‘On the Campaign Trail’ – The Stresses of Campaigning

It is easy to be fooled into believing that the candidates’ permanently fixed smiles mean the Students’ Union Elections are all fun and games. Impact tracked down some of the candidates on University Park and found that campaigning is already beginning to take its toll on their stress levels, a day before online voting opens.

Whilst some of us are struggling out of bed to make that 9am lecture, the most dedicated candidates are already out in the cold ready to campaign until about 5pm. Wandering around any location with an abundance of students and travelling to different campuses just to get their faces known and their message out there, it is a tough job for any potential Union Officer. For several, the interrogations at the Candidate Question Times will be their first real taste of public speaking. Candidate Rory Thomas told Impact, “I’ve never done public speaking before, but I was fine because I knew I’d put the time into research”. The candidates may become more confident as the fortnight progresses, but we can be sure that their policies will also be increasingly scrutinised over the next few days.

Most candidates also target the clubs for as many nights of the week as they can manage. Simon Murphy said he and his blue-painted smurf supporters would be out almost every night to promote his campaign, but admitted that the lack of sleep was the worst part of campaigning. It’s true that the candidates can be a very social bunch and, in fact, all of the candidates that Impact spoke to around campus on Tuesday afternoon claimed that meeting new people was the highlight of the fortnight so far. It is evident, however, exhaustion is already setting in. They are on their feet for most of the day and night, rarely stopping to eat or sleep. One candidate, who preferred to remain anonymous, said he was already considering a fake tan to improve his zombie-like complexion. The Students’ Union, mindful of the stresses suffered while on the campaign trail, have turned the Project Room in the Portland Building into a ‘Candidate Chill Zone’, allowing candidates a safe haven if campaigning becomes to much to take.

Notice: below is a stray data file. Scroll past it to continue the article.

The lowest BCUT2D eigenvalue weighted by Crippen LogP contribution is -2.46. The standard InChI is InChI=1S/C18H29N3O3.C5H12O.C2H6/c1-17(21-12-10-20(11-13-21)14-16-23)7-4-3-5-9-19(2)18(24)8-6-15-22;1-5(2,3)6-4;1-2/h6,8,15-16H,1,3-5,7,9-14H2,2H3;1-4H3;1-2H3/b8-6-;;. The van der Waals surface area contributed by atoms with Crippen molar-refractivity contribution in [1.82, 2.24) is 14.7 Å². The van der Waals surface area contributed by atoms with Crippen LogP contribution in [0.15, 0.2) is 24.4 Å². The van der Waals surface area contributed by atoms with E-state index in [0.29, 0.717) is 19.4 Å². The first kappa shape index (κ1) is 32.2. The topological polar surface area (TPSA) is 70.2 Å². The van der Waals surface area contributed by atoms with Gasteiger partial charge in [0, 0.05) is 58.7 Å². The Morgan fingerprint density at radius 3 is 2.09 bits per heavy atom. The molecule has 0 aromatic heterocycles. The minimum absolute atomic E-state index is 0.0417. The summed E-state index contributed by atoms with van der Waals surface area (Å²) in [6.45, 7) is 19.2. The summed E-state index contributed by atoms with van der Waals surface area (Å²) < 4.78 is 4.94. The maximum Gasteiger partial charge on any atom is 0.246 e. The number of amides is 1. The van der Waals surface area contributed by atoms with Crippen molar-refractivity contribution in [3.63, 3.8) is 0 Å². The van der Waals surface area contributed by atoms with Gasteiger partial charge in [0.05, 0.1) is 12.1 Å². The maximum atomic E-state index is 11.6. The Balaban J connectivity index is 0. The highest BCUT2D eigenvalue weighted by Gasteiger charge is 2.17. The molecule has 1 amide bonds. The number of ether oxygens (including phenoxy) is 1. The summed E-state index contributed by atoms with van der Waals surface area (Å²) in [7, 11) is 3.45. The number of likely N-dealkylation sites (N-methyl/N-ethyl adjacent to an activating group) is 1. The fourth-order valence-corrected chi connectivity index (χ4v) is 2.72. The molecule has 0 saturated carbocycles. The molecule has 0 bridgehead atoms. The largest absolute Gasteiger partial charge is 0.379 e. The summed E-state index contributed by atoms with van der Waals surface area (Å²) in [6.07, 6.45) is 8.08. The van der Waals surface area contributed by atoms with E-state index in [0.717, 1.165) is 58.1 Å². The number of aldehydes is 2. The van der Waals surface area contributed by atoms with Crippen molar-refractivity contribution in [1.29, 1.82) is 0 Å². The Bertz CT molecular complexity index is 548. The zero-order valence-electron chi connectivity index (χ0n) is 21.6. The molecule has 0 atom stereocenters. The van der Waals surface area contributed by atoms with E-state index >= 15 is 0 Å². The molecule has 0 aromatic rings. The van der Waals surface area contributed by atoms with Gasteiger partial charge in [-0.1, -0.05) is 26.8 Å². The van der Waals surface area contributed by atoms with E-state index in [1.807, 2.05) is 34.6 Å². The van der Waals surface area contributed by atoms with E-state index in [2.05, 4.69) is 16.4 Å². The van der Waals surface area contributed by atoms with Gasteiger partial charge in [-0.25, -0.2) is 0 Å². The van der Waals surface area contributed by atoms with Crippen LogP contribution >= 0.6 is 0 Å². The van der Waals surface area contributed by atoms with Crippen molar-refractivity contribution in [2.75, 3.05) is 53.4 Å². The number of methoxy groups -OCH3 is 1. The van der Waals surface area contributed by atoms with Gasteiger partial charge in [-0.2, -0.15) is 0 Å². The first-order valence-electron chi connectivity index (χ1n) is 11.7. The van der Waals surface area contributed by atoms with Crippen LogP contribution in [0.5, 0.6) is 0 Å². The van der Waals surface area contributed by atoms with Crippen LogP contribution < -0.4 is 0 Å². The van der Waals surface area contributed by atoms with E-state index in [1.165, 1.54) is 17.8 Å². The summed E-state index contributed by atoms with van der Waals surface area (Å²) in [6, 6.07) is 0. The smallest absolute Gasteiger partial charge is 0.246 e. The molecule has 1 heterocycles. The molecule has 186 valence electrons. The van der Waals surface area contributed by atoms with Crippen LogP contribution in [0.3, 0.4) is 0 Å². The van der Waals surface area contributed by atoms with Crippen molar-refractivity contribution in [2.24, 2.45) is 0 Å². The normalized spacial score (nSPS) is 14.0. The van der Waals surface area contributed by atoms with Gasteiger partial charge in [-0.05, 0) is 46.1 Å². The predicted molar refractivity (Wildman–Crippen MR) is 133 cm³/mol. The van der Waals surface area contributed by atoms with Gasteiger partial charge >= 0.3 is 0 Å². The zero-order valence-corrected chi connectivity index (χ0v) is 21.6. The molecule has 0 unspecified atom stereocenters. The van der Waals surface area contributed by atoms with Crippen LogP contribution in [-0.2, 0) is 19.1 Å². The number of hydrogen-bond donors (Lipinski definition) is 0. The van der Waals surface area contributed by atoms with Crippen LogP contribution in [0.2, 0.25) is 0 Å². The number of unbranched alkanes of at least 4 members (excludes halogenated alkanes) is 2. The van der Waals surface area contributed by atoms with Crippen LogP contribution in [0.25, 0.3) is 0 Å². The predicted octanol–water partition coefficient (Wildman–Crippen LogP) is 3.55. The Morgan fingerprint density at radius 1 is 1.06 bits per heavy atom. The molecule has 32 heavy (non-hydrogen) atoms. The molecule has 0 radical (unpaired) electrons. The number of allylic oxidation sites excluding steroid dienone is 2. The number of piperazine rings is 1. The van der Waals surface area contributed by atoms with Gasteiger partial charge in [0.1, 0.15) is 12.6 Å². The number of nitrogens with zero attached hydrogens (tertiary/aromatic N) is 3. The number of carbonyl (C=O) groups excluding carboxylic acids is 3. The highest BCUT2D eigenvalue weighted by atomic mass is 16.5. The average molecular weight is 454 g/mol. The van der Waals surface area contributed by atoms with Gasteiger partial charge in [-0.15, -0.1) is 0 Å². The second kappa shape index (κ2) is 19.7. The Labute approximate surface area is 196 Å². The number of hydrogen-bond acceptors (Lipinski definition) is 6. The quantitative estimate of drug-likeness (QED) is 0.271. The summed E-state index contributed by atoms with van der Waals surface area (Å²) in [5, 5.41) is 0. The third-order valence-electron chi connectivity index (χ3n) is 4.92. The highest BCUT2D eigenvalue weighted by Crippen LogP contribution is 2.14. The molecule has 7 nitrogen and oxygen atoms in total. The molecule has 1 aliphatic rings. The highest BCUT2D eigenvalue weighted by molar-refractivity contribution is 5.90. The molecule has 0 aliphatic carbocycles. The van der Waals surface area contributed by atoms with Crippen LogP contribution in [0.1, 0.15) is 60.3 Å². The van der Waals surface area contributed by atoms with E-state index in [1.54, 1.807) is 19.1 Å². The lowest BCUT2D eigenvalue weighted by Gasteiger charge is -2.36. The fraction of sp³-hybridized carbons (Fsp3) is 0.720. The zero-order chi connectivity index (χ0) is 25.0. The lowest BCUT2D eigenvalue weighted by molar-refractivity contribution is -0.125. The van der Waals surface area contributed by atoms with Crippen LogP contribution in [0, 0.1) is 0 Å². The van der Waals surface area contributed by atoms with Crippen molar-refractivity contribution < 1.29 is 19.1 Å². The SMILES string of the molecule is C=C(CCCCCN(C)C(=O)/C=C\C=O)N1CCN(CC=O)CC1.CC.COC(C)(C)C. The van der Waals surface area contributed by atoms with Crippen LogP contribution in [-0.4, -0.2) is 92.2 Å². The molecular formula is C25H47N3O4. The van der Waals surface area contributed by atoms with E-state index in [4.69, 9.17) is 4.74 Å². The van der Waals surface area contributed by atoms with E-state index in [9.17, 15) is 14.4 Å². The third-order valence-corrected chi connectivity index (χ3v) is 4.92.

It is also easy to forget that the candidates are just regular students and, as a result, all their usual university commitments are affected by the elections. Final year dissertations are put aside for a fortnight, in the hope that they will be able to put in the catch-up hours at a later date. Rory Thomas said that he is working overtime to fit in aspects of his life such as training for Varsity Rugby League around the elections, thought he admitted that he has needed to take a week off from his part-time job.

Sam Le Pard said that there was no chillout time during elections because there is always something to be doing, whether its meeting people face to face or using social media. Lots of the campaigns are like military operations, complete with schedules and ‘campaign managers’. Phil Geller’s supporters outside Hallward said that they were also going to travel to as many different campuses and locations as possible, as well as the main club nights and providing support at Question Times. Le Pard explained that this support was vital, saying, “I’m being a lone wolf this week, but I’ll need my pack next week”. He did add that it was no fun dragging his friends away from their own lives. This was a sentiment echoed by Rory Thomas, who said that it was unfair to expect all his friends to drop everything to support his campaign when they are busy third years themselves.